Further good news followed in June 2023, with energy think tank, Ember, sharing data that showed that wind and solar produced more electricity for the EU than fossil fuels in May – the first full month this has happened and been recorded. The data showed that solar generated a record 14% of EU electricity in May, hitting an all-time high of 27 terawatt-hours (TWh) and, for the first time, EU solar generation overtook coal generation, with coal generating just 10% of EU electricity in May.

“If these clean energy investments continue to grow in line with what we have seen in the past few years… we will soon start to see a very different energy system emerging and we can keep the 1.5°C goal alive.”

Fatih Birol, International Energy Agency (IEA) Executive Director

Mathieu Elshout, PATRIZIA Head of Sustainability and Impact Investing

Attractive investment opportunities

As a key driver of the energy transition and pivotal to the world’s challenge to decarbonise, solar offers attractive investment opportunities – something PATRIZIA has identified and acted upon over recent years as part of the second action point of its decarbonisation strategy. “Making buildings more efficient is the first step,” says Mathieu Elshout – PATRIZIA Head of Sustainability and Impact Investing. “Introducing renewables is the second step. Renewable energies are a huge part of the solution.”

Being a real assets player, PATRIZIA’s approach to solar power is two-pronged as Mathieu highlights: “In real estate, it’s solar panels on roofs. The infrastructure angle is different. Renewable energy is a business opportunity in itself in infrastructure.”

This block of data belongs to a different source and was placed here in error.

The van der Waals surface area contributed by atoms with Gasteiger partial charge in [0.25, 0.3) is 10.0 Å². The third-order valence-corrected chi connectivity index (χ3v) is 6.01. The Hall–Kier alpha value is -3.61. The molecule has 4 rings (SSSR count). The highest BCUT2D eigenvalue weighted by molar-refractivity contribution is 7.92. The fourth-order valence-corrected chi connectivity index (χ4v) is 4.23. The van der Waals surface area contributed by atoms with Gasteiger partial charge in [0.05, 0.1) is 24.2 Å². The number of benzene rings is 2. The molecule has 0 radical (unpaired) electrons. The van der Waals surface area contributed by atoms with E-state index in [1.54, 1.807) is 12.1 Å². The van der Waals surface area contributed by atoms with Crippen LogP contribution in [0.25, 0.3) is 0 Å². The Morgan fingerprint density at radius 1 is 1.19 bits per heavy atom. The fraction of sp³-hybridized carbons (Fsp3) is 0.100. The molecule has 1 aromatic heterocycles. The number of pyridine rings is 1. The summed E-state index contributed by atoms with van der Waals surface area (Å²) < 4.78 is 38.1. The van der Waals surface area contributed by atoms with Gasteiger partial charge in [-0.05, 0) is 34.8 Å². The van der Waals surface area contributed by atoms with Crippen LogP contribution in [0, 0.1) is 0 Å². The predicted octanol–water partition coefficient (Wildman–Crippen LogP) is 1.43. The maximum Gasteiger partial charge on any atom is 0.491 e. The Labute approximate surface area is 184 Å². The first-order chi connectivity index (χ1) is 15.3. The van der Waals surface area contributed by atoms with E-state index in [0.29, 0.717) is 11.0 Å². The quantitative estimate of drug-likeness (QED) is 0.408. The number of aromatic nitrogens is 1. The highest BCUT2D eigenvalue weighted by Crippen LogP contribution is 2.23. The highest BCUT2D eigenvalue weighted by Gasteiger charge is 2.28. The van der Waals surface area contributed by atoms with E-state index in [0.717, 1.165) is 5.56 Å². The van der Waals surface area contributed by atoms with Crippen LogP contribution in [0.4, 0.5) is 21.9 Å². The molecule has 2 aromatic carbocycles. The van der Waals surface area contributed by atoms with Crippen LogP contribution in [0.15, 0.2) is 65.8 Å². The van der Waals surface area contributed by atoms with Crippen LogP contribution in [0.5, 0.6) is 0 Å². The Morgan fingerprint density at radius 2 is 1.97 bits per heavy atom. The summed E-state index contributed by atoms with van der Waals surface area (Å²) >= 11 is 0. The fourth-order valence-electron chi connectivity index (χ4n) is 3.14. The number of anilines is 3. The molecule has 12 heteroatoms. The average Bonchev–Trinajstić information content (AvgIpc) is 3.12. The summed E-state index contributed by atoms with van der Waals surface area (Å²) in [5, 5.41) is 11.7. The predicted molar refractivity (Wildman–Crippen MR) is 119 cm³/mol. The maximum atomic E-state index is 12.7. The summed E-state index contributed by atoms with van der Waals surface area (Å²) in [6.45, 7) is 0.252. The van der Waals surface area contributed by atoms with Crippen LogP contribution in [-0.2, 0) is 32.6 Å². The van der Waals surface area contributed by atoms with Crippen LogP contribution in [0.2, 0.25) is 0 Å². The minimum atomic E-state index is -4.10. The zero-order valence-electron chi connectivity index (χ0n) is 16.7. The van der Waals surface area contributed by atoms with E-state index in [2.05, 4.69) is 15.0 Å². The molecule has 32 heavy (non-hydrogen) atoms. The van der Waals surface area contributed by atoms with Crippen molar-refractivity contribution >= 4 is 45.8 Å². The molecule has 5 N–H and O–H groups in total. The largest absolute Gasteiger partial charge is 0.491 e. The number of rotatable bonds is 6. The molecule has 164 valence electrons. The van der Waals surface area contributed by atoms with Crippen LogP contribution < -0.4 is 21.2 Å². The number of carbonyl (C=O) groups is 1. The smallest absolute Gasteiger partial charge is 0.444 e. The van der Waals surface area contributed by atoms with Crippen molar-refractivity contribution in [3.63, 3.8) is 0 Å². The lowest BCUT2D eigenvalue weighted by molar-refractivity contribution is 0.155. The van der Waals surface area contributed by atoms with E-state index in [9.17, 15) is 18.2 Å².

‘Solarfication’ of logistics assets

The roofs Mathieu refers to are those on logistics assets – a workstream which PATRIZIA Associate Director – Asset Management, Tim Schotte, leads on. “In PATRIZIA’s portfolio alone, we have six million square metres of available logistics roof space,” Tim states. “If fully covered in solar panels, this could power up to 200,000 homes.

“Bringing together our expertise in real assets, we have identified this opportunity and fitted almost 600,000 square metres of solar panels across our logistics portfolio in the Netherlands, the UK, Belgium, Germany and Spain.”

This ‘solarfication’ programme is already generating enough clean energy to power almost 20,000 households, with projects in the Netherlands accounting for the vast majority of roof-mounted solar panels in PATRIZIA’s portfolio.